While Homefront single player campaign comes across as somewhat standard, the multiplayer aspect of the game is anything but. There are many recognizable concepts at work here combined with some pretty interesting new additions that make the online experience a worth while undertaking. Besides your customary load outs, perks and upgrades, Homefront incorporates an economy system whereby a player can earn battle points for doing just about anything constructive on the battlefield. The player can then use these points in the field to purchase certain tools in his/ her load out arsenal that might help in different scenarios. For instance, besides a primary and secondary weapon you are able to equip one of many additional drones or armaments in your load out, which can be called upon during battle in an appropriate situation provided you have earned enough battle points to bring them into play. Alternatively battle points can also be saved and spent on something more powerful like a tank or helicopter later in the match and it is these small decisions on an individual level that can really turn the tide of a battle. Once a skirmish is over, collected BP are converted into experience points which contribute to the rank up process, giving you access to new weapons, drones and vehicles.
Despite the fact that there are only two multiplayer modes, there is the option of playing the habitual team deathmatch and capture type games with the addition of a â€œBattle Commanderâ€. This variant of the standard modes has an AI general on each team that will automatically assign objectives and award players with perks as their kill streaks rise. Unfortunately, your efficiency on the battle field will also be noticed by the opposing commander who will consequently mark you as a threat according to your wanted star rating and target you as an objective to your enemies. The multiplayer maps are fun to play and very well constructed and while they are rather large the games support 32 players, resulting in some well paced action in spite of the maps size.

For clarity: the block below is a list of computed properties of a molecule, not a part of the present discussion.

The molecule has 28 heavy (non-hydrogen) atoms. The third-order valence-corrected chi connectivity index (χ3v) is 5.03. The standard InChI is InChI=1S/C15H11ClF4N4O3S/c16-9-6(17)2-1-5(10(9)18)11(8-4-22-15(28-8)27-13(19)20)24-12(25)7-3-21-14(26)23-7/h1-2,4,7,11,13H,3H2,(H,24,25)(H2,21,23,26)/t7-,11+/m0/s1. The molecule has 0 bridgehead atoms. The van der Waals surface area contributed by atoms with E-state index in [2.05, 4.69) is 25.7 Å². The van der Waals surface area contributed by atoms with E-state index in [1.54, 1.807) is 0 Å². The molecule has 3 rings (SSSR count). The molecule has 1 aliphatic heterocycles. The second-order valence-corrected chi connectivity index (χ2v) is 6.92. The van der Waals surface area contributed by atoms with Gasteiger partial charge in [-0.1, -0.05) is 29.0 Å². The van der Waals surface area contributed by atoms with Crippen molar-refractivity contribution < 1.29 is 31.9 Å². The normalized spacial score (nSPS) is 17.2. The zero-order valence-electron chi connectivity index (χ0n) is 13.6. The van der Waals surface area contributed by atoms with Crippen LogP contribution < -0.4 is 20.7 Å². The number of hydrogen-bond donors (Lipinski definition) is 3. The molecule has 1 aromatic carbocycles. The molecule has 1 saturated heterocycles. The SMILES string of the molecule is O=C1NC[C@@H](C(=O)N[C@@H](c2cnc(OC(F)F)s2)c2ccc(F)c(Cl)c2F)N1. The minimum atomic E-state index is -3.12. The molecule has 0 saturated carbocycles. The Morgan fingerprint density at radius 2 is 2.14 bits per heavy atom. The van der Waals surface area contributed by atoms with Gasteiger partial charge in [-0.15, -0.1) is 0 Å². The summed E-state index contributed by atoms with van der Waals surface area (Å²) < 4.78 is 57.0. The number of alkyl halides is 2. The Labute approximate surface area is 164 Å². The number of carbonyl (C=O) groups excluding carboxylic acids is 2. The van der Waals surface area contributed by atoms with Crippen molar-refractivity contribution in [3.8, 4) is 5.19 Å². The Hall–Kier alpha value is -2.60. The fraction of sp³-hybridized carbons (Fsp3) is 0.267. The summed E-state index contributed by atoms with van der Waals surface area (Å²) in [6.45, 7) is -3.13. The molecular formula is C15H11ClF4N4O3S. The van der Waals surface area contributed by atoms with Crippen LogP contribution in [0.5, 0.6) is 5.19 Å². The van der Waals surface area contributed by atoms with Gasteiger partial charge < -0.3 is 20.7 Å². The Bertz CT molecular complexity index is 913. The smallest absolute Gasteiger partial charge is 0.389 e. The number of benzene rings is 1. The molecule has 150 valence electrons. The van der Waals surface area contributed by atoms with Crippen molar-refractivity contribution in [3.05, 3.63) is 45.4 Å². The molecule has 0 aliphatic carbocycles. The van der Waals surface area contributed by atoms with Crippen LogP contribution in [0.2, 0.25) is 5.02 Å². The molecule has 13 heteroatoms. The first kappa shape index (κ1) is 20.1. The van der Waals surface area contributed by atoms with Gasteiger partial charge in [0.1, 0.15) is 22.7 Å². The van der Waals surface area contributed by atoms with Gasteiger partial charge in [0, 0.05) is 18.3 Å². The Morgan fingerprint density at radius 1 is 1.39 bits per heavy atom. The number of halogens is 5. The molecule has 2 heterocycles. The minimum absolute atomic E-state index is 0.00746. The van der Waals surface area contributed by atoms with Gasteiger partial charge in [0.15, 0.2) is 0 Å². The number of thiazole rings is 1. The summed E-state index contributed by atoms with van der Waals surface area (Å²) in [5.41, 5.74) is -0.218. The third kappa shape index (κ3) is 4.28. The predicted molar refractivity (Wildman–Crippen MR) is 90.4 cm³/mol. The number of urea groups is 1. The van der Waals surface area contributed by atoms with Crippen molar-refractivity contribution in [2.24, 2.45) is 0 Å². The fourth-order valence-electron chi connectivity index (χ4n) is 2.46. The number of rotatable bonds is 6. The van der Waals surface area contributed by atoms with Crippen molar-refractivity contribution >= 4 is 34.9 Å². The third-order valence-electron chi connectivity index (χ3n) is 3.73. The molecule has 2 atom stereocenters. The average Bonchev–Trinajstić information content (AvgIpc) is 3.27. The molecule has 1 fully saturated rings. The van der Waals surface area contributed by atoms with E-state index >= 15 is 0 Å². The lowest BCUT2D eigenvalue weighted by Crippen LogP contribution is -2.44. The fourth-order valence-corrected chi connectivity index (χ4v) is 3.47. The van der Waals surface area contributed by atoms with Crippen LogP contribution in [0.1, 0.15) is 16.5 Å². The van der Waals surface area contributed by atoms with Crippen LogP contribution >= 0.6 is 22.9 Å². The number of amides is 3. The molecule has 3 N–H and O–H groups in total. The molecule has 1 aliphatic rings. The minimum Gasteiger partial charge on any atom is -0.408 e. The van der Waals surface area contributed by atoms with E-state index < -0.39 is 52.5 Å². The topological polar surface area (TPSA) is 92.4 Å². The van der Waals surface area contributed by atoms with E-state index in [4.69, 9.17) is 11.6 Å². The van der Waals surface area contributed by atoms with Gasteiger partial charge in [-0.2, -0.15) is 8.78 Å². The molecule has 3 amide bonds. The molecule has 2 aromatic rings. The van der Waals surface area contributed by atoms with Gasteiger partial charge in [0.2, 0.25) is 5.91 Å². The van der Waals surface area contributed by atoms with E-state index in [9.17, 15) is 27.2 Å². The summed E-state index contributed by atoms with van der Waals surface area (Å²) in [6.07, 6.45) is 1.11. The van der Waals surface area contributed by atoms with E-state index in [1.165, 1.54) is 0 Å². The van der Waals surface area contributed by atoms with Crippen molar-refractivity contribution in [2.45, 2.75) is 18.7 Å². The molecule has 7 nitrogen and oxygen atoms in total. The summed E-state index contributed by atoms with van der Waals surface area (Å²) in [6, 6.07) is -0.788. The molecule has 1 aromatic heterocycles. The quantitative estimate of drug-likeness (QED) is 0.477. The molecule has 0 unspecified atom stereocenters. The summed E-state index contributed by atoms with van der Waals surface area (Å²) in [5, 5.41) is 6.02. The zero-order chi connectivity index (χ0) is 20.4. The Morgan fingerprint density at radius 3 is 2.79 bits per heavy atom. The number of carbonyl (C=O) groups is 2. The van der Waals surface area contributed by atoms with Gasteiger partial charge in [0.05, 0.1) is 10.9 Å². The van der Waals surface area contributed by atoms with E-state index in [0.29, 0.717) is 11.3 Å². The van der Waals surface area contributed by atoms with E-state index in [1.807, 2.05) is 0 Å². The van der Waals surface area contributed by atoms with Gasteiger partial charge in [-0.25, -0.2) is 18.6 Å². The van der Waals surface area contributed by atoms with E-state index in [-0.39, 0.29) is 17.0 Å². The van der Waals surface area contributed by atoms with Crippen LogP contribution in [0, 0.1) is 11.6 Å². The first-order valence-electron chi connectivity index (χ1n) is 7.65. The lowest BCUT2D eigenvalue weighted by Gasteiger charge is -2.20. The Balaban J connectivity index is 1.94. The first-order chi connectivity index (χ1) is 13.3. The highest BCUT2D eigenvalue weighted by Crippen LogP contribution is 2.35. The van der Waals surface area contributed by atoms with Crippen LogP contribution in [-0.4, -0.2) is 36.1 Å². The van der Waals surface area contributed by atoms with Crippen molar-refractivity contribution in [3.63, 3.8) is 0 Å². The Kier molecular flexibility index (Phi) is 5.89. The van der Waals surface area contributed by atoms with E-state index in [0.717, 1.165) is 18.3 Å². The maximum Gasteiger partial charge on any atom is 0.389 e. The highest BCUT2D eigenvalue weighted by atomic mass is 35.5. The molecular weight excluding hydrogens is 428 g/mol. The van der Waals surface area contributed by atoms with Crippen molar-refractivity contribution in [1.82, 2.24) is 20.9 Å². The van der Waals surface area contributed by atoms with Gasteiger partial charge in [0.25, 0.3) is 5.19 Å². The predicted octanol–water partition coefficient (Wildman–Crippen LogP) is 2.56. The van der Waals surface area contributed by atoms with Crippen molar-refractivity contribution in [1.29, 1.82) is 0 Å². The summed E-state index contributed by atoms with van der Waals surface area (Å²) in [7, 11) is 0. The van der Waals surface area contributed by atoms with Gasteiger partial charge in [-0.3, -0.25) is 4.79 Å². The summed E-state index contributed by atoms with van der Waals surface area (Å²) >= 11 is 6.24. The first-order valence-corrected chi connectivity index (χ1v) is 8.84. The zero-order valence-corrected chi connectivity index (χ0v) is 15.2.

While I enjoyed playing Homefront, I have mixed feelings about the entire experience considering the games inconsistencies. Although the storyline by John Milius (Red Dawn, Apocalypse Now) and the setting of the game created an ominous and tense tone that captured the desperation of a former superpower now struggling for its freedom, the single player campaign feels dismally short when considering the backing of such a rich storyline. Also, it seems almost tragic to go through so much effort to make a game with a decent plot and action that intensifies at a good steady pace and wrap it all up in a less than spectacular bow. In spite of the things I didn’t have much to say about because they were really quite ordinary, I thoroughly enjoyed the multiplayer aspect of this game and I kept going for more.
There is nothing really new to see here. Homefront plays like a typical first person shooter.
Design and Presentation: 8.5
While the sound and visuals really are nothing to write home about, the storyline is gripping and presented in such a way that the established tone and setting of the game become disturbingly believable. In my opinion, were it not for the underlying strength of the storyline, Homefront’s single player campaign would have very little going for it.
The single player campaign is disappointingly short taking into account the amount of effort put into establishing a tone and setting for the game, however the multiplayer modes offer a decent replay value, with the introduction of some fresh new concepts, well assembled maps, and some good ol fashioned hard to but put your controller down fun.
Overall: 7.4 (not an average)
I really enjoyed Homefront, unfortunately while there are some really good things going here, it is not nearly as well rounded as it could be.